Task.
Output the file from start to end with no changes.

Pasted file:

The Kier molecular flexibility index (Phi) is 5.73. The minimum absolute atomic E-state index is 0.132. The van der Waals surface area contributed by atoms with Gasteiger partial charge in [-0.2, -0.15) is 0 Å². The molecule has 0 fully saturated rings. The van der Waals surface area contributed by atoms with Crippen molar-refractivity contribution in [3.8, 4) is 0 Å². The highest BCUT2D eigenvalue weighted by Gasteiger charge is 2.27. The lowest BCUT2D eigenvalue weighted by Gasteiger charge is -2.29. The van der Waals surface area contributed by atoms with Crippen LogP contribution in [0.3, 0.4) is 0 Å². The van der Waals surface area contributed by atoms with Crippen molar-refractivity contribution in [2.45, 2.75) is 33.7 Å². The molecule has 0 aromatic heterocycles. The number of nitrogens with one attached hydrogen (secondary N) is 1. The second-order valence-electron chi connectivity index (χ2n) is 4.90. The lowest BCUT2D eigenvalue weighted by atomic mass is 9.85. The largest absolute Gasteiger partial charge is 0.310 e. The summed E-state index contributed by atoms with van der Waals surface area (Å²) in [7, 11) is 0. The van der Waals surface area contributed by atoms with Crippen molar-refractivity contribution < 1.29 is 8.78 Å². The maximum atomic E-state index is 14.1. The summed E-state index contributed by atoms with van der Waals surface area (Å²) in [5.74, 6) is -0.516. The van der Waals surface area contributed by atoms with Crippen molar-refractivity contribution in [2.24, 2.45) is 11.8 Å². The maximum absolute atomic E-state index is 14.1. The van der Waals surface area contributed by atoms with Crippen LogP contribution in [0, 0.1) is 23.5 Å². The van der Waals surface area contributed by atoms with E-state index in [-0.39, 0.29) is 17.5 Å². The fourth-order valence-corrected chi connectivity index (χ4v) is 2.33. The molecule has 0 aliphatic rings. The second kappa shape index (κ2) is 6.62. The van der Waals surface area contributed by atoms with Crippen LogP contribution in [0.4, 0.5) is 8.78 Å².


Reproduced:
The Kier molecular flexibility index (Phi) is 5.73. The minimum absolute atomic E-state index is 0.132. The van der Waals surface area contributed by atoms with Gasteiger partial charge in [-0.2, -0.15) is 0 Å². The molecule has 0 fully saturated rings. The van der Waals surface area contributed by atoms with Crippen molar-refractivity contribution in [3.8, 4) is 0 Å². The highest BCUT2D eigenvalue weighted by Gasteiger charge is 2.27. The lowest BCUT2D eigenvalue weighted by Gasteiger charge is -2.29. The van der Waals surface area contributed by atoms with Crippen LogP contribution in [0.3, 0.4) is 0 Å². The van der Waals surface area contributed by atoms with Crippen molar-refractivity contribution in [2.45, 2.75) is 33.7 Å². The molecule has 0 aromatic heterocycles. The number of nitrogens with one attached hydrogen (secondary N) is 1. The second-order valence-electron chi connectivity index (χ2n) is 4.90. The lowest BCUT2D eigenvalue weighted by atomic mass is 9.85. The largest absolute Gasteiger partial charge is 0.310 e. The summed E-state index contributed by atoms with van der Waals surface area (Å²) in [7, 11) is 0. The van der Waals surface area contributed by atoms with Crippen molar-refractivity contribution < 1.29 is 8.78 Å². The maximum atomic E-state index is 14.1. The summed E-state index contributed by atoms with van der Waals surface area (Å²) in [5.74, 6) is -0.516. The van der Waals surface area contributed by atoms with Crippen molar-refractivity contribution in [2.24, 2.45) is 11.8 Å². The maximum absolute atomic E-state index is 14.1. The van der Waals surface area contributed by atoms with Crippen LogP contribution in [0, 0.1) is 23.5 Å². The van der Waals surface area contributed by atoms with E-state index in [-0.39, 0.29) is 17.5 Å². The fourth-order valence-corrected chi connectivity index (χ4v) is 2.33. The molecule has 0 aliphatic rings. The second kappa shape index (κ2) is 6.62. The van der Waals surface area contributed by atoms with Crippen LogP contribution in [0.4, 0.5) is 8.78 Å².